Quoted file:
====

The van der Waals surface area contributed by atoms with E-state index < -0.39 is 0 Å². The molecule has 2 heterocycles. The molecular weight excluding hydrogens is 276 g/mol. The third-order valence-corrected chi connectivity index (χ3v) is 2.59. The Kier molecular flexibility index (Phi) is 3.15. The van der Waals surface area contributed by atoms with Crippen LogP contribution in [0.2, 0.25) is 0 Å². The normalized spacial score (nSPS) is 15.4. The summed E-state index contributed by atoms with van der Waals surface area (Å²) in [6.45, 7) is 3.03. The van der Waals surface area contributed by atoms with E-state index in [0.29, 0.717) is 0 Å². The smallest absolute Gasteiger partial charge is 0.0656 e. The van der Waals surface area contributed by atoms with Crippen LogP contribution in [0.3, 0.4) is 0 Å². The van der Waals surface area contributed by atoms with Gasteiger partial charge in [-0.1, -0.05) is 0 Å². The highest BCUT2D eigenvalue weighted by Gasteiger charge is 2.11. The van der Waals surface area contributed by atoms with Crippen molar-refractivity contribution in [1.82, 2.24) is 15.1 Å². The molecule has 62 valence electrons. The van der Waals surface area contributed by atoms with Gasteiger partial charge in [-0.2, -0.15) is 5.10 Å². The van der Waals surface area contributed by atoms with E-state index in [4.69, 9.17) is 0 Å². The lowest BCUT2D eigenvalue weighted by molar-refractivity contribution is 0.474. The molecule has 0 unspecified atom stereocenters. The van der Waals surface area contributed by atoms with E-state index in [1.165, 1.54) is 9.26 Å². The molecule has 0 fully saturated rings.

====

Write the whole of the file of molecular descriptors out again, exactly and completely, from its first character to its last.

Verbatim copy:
The van der Waals surface area contributed by atoms with E-state index < -0.39 is 0 Å². The molecule has 2 heterocycles. The molecular weight excluding hydrogens is 276 g/mol. The third-order valence-corrected chi connectivity index (χ3v) is 2.59. The Kier molecular flexibility index (Phi) is 3.15. The van der Waals surface area contributed by atoms with Crippen LogP contribution in [0.2, 0.25) is 0 Å². The normalized spacial score (nSPS) is 15.4. The summed E-state index contributed by atoms with van der Waals surface area (Å²) in [6.45, 7) is 3.03. The van der Waals surface area contributed by atoms with E-state index in [0.29, 0.717) is 0 Å². The smallest absolute Gasteiger partial charge is 0.0656 e. The van der Waals surface area contributed by atoms with Crippen LogP contribution in [0.3, 0.4) is 0 Å². The van der Waals surface area contributed by atoms with Gasteiger partial charge in [-0.1, -0.05) is 0 Å². The highest BCUT2D eigenvalue weighted by Gasteiger charge is 2.11. The van der Waals surface area contributed by atoms with Crippen molar-refractivity contribution in [1.82, 2.24) is 15.1 Å². The molecule has 62 valence electrons. The van der Waals surface area contributed by atoms with Gasteiger partial charge in [-0.2, -0.15) is 5.10 Å². The van der Waals surface area contributed by atoms with E-state index in [4.69, 9.17) is 0 Å². The lowest BCUT2D eigenvalue weighted by molar-refractivity contribution is 0.474. The molecule has 0 unspecified atom stereocenters. The van der Waals surface area contributed by atoms with E-state index in [1.165, 1.54) is 9.26 Å². The molecule has 0 fully saturated rings.